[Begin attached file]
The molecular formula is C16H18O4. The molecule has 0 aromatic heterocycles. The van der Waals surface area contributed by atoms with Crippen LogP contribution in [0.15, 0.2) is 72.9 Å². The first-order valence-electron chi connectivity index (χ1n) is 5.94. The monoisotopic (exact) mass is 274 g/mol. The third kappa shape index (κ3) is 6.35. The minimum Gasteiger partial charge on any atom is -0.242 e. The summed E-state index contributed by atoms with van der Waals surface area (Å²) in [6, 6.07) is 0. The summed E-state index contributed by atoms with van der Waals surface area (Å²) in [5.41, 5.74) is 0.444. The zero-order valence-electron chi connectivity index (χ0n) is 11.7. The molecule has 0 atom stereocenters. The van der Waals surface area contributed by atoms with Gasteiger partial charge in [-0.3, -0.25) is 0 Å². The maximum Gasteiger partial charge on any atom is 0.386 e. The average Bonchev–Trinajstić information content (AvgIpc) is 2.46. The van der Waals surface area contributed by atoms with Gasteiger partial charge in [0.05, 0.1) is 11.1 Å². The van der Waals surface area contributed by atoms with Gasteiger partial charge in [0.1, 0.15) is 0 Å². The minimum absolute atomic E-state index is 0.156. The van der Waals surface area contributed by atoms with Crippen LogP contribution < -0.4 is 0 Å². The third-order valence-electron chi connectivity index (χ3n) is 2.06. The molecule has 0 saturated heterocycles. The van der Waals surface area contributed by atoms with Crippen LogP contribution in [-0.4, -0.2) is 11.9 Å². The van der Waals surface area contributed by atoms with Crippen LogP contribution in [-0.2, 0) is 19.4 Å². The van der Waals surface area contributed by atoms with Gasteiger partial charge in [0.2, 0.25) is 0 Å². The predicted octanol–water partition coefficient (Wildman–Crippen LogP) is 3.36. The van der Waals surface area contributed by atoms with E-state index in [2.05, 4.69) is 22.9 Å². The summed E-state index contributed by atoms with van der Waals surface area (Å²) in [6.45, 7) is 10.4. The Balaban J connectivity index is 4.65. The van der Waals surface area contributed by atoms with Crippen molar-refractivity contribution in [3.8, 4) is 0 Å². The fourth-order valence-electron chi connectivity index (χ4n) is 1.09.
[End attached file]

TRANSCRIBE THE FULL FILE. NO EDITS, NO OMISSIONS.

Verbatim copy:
The molecular formula is C16H18O4. The molecule has 0 aromatic heterocycles. The van der Waals surface area contributed by atoms with Crippen LogP contribution in [0.15, 0.2) is 72.9 Å². The first-order valence-electron chi connectivity index (χ1n) is 5.94. The monoisotopic (exact) mass is 274 g/mol. The third kappa shape index (κ3) is 6.35. The minimum Gasteiger partial charge on any atom is -0.242 e. The summed E-state index contributed by atoms with van der Waals surface area (Å²) in [6, 6.07) is 0. The summed E-state index contributed by atoms with van der Waals surface area (Å²) in [5.41, 5.74) is 0.444. The zero-order valence-electron chi connectivity index (χ0n) is 11.7. The molecule has 0 atom stereocenters. The van der Waals surface area contributed by atoms with Gasteiger partial charge in [-0.3, -0.25) is 0 Å². The maximum Gasteiger partial charge on any atom is 0.386 e. The average Bonchev–Trinajstić information content (AvgIpc) is 2.46. The van der Waals surface area contributed by atoms with Gasteiger partial charge in [0.05, 0.1) is 11.1 Å². The van der Waals surface area contributed by atoms with Gasteiger partial charge in [0.1, 0.15) is 0 Å². The minimum absolute atomic E-state index is 0.156. The van der Waals surface area contributed by atoms with Crippen LogP contribution < -0.4 is 0 Å². The third-order valence-electron chi connectivity index (χ3n) is 2.06. The molecule has 0 saturated heterocycles. The van der Waals surface area contributed by atoms with Crippen LogP contribution in [-0.4, -0.2) is 11.9 Å². The van der Waals surface area contributed by atoms with Crippen LogP contribution in [-0.2, 0) is 19.4 Å². The van der Waals surface area contributed by atoms with Gasteiger partial charge in [0.2, 0.25) is 0 Å². The predicted octanol–water partition coefficient (Wildman–Crippen LogP) is 3.36. The van der Waals surface area contributed by atoms with E-state index in [2.05, 4.69) is 22.9 Å². The summed E-state index contributed by atoms with van der Waals surface area (Å²) in [6.45, 7) is 10.4. The Balaban J connectivity index is 4.65. The van der Waals surface area contributed by atoms with Crippen molar-refractivity contribution in [3.8, 4) is 0 Å². The fourth-order valence-electron chi connectivity index (χ4n) is 1.09.